If ever a song were to define France’s very soul, it would have to be Edith Piaf’s “Non, je ne regrette rien” (No Regrets), encapsulating the country’s carefree and often quasi-libertine ways. It is, however, safe to say Nicolas Sarkozy was not humming the tune or mouthing the words to it on Monday morning. There must be no end to his regrets.
Indeed, Sarkozy’s re-election campaign is in deep trouble following the first round voting of last night. In the poll, he came second to Francois Hollande’s 28.6% of the vote, with 27.1%. That does not look like much of a difference, but it is. This result has deprived Sarkozy of a critical momentum needed to steer his campaign into the second round; it has taken the wind out of his sails.
Admittedly, it is still possible for “Super Sarko” to stage a historic comeback but the odds are heavily stacked against him. No incumbent president in a French election has ever come second in this first round of voting. Arguably, he is faced with an impossible task, as many opinion polls put him behind Hollande, and no candidate in a French presidential election has ever come from this far behind and at such a late stage, to clinch victory.
Other candidates also polled well in Sunday’s election. Marine Le Pen (Far Right – National Front) won close to 20% of the vote, whereas Jean-Luc Melenchon squeaked into fourth place with 12%. Between them, the two minority candidates now have the opportunity to influence final voting proceedings. They hold the metaphorical key to the very real Elysee Palace. Already Melenchon is urging his numerous followers to vote out Sarkozy; but Marine Le Pen is more pragmatic. If Sarkozy were willing to work with her and conceded on certain key issues pertaining to immigration and national identity matters, then he may still have hope. However, to win re-election on the back of the far right would be somewhat unsavory.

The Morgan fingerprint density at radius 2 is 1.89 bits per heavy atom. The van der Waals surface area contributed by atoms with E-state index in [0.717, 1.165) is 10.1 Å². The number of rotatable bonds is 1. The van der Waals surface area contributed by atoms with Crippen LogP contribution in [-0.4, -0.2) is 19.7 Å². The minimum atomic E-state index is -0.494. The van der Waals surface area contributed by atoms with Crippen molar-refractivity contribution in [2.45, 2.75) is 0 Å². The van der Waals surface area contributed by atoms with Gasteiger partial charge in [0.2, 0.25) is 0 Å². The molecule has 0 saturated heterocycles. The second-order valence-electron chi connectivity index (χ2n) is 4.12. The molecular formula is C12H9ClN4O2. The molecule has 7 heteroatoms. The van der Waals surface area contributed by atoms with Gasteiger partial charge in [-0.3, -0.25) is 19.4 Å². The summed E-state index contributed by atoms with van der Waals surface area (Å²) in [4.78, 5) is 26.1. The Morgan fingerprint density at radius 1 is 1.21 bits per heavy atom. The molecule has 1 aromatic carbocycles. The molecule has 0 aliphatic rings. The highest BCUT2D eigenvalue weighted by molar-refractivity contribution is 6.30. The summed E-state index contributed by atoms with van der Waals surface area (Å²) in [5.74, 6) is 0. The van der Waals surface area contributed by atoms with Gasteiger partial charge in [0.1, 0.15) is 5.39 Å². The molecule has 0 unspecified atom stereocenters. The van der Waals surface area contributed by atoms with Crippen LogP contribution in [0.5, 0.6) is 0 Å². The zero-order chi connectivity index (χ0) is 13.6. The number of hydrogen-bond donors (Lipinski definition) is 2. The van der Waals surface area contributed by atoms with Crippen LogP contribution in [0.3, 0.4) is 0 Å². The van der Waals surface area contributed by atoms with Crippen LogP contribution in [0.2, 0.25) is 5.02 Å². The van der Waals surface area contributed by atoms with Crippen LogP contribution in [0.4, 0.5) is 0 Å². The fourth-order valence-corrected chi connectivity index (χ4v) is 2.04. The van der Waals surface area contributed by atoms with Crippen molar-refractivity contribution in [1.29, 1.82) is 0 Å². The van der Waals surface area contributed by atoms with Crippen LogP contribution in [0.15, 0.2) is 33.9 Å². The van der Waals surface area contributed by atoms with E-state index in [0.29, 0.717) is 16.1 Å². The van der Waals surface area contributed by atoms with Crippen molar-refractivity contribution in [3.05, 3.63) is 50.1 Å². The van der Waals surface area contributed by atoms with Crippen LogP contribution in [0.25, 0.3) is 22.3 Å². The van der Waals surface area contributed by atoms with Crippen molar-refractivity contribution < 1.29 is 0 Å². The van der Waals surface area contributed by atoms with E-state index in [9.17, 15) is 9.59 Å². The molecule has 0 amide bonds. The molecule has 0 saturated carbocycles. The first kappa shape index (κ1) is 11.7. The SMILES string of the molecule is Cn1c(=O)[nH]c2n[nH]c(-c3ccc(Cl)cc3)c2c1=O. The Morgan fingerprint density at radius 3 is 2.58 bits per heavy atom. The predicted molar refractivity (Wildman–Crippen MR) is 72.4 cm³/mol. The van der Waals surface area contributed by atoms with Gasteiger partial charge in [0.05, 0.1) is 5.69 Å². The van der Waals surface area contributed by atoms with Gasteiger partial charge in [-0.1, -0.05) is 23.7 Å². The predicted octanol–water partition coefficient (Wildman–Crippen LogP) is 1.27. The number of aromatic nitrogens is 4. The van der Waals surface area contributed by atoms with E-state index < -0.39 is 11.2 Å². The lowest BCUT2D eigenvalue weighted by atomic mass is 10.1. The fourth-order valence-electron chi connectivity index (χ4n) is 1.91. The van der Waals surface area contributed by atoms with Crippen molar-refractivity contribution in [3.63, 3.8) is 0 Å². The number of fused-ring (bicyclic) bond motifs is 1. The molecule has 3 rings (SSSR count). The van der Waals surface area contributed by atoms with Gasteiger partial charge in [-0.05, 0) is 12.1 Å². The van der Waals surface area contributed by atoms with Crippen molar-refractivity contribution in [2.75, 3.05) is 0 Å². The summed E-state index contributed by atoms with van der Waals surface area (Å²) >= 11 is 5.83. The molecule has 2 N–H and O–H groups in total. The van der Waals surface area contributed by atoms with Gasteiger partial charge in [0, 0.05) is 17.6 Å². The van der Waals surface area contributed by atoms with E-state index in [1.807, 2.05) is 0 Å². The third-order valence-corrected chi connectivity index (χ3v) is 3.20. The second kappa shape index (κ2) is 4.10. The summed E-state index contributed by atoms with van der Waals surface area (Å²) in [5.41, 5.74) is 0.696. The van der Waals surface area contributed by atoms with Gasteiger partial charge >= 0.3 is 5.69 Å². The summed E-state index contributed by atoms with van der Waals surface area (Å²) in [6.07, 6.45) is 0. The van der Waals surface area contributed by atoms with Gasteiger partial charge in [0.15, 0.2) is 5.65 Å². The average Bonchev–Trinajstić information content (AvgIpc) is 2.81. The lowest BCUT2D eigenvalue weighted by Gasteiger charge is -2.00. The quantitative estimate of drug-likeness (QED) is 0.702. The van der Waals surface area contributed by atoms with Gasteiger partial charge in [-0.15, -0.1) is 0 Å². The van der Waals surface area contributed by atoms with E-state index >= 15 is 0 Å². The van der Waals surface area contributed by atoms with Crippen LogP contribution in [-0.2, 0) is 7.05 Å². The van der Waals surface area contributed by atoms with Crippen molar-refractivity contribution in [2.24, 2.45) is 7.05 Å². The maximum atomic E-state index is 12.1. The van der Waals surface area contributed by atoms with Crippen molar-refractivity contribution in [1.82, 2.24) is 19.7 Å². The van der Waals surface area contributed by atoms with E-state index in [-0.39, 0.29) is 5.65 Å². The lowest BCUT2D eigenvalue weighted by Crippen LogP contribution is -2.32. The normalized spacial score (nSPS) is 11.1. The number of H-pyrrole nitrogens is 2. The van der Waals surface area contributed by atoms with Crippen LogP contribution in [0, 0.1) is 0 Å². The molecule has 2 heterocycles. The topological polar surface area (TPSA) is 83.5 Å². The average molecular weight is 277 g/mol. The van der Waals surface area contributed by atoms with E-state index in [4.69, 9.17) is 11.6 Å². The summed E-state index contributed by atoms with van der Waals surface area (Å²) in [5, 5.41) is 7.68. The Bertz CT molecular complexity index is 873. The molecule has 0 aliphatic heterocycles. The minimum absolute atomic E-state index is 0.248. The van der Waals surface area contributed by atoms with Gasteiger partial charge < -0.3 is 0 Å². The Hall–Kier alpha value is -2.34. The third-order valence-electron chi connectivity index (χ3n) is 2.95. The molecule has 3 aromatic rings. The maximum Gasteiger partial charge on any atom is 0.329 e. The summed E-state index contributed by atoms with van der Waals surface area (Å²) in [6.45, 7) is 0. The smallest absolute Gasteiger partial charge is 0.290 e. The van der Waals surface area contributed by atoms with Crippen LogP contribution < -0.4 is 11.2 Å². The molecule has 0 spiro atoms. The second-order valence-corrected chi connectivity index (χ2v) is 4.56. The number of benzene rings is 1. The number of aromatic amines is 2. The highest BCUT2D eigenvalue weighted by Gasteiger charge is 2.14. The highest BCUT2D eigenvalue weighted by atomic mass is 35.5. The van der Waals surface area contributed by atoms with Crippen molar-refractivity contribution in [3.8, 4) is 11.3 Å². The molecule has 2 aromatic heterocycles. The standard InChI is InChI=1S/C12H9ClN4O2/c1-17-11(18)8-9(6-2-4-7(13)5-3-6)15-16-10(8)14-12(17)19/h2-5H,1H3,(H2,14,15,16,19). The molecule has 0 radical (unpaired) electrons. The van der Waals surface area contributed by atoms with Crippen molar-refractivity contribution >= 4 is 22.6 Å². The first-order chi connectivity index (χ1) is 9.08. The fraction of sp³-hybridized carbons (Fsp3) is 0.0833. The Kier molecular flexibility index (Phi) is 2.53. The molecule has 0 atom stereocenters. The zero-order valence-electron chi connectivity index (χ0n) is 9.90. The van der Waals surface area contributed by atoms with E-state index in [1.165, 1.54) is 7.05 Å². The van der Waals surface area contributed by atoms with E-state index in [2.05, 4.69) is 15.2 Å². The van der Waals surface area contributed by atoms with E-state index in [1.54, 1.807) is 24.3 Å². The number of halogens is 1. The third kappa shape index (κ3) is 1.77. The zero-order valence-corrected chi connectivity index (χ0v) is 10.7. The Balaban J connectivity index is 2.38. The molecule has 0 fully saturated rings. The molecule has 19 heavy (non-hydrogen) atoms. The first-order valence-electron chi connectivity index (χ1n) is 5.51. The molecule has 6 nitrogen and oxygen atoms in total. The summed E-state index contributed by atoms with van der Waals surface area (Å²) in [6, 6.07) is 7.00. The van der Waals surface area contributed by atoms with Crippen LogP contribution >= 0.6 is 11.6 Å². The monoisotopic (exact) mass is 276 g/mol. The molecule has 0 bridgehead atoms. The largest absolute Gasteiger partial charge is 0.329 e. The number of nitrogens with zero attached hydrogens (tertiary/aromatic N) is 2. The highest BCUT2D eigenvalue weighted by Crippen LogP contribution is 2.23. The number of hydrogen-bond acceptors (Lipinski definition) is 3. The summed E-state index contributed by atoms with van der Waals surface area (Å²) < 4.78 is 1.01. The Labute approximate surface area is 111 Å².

Sarkozy now stands on the edge of electoral wipeout. So far in the course of the campaign he has expressed a deep remorse for his early mistakes as president. His love of the high life; a celebrity style divorce and marriage and his supposed taste for expensive status symbols such as Rolex watches, have not endeared him to voters. Nor has the popular image as a brash, uncultivated and highly materialistic character been an asset; he is frequently referred to as “President Bling Bling.”
In 2007 he was deemed a breath of fresh air, elected to make tough reforms and choices on the back of a large popular mandate. His reforms petered out and his leadership style was often critiqued as being too inflexible, too controlling, too “Anglo-Saxon.” To many French people he was not “their” president but ‘the’ president, a figure removed from their daily lives and a source of much mockery or frequent opprobrium.
There are still two weeks left of this race – if you can call it that. Sarkozy will undoubtedly keep fighting to the last, but chances are that his boat is already sinking. The most likely scenario is that Francois Hollande will triumph as the first socialist in 31 years to become president of France; faced with an array of problems.
So, on this Monday morning I very much doubt Nicolas Sarkozy is in a good mood. He’s probably wondering how something that started off so well, ended up going so wrong.